07 Jan 04. THE WALL STREET JOURNAL reports that Verizon Wireless is expected to announce Thursday that it will invest $1 billion in the next two years to deploy a high-speed wireless Internet data network nationwide, marking an increase in capital spending for the nation’s largest wireless carrier as competition for users intensifies.
The upgrade by Verizon Wireless could signal that the historic decline in the telecommunications industry has reached a bottom as the economy picks up steam, though many challenges remain. It is likely to put pressure on other wireless carriers to increase their capital spending and speed up plans to roll out similar features.
Lehman Brothers analyst Blake Bath recently estimated that capital spending in the wireless industry would rise in 2004 for the first time since 2001. The investment by Verizon Wireless will come in addition to its existing capital expenditure level of a little over $4 billion a year for the past two years.
The move shows that telecom companies are moving to invest in growth areas, even as their core businesses such as phone lines continue to decline amid increasing competition and the arrival of new technologies. “These companies know that it takes money to make money,” says David Barden, a telecom analyst at Banc of America Securities. “Telecom companies won’t be shy to invest in growth areas such as consumer video, broadband and their fledgling enterprise efforts — to benefit from a better economy, if it comes.”
Still, Verizon’s announcement comes amid conflicting signals about whether the telecom industry is clearly on the mend. Orders for communications equipment fell 40% in November from October, offsetting October’s 20% gain, according to the Commerce Department. After years of precipitous drops, many analysts also expect capital spending among traditional phone companies to begin stabilizing, though at much lower levels than at the height of the telecom boom. Banc of America Securities recently estimated that combined spending of phone companies, including wireless, will be about $35 billion this year, roughly in line with last year, but just half the industry’s total capital spending of $70 billion in 2001.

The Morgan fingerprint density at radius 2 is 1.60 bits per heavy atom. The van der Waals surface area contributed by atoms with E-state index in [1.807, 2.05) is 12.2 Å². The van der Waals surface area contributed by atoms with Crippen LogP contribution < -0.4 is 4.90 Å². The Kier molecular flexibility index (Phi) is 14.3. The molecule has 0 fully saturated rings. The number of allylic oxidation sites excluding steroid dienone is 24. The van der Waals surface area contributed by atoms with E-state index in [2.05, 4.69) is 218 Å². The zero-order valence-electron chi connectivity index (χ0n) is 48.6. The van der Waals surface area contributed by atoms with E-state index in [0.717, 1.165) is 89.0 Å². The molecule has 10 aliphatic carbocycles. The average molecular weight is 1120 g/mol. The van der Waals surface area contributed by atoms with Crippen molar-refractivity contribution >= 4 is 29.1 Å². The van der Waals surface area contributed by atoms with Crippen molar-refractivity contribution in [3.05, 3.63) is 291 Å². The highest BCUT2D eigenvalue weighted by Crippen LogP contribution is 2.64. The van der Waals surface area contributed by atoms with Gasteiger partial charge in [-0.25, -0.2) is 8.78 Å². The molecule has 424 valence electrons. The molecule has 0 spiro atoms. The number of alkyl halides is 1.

Investors seem ready to jump on any good news. Shares of Nortel Networks Corp. rose 92 cents, or 19%, to $5.68 in 4 p.m. New York Stock Exchange composite trading after Verizon’s local-phone business announced a contract estimated to be valued at more than $100 million that will enable its national wireline network to route calls via the Internet at cheaper rates than existing phone networks.
An increase in capital spending by wireless carriers would be good news for telecom-equipment manufacturers such as Nortel, Lucent Technologies Inc. and Telefon AB L.M. Ericsson, which struggled to survive the plummeting demand for their gear. Lucent and Nortel did the first two phases of Verizon’s wireless-data project and are expected to be included in the $1 billion contract, according to people familiar with the situation. Verizon Wireless is a joint venture of Verizon Communications Inc. and Vodafone Group PLC of the United Kingdom.
Not all telecom companies are predicting big increases in capital spending this year. Cingular, the nation’s second-largest wireless company, owned by BellSouth Corp. and SBC Communications Inc., is likely to keep its 2004 spending level more or less the same as it was in 2003. “We’ll be in the same ballpark where we are for the next few years,” says Ron Dykes, chief financial officer of BellSouth, which owns 40% of Cingular.
Verizon Wireless’s move toward true third-generation, or 3G, wireless technology comes as the company aims to expand its dominance in the wireless voice world into the still-unproven cellular data market. The new technology, called 1x EVDO, would let consumers use laptops or hand-held devices to surf the Internet and download data completely wirelessly at speeds comparable to those of wired di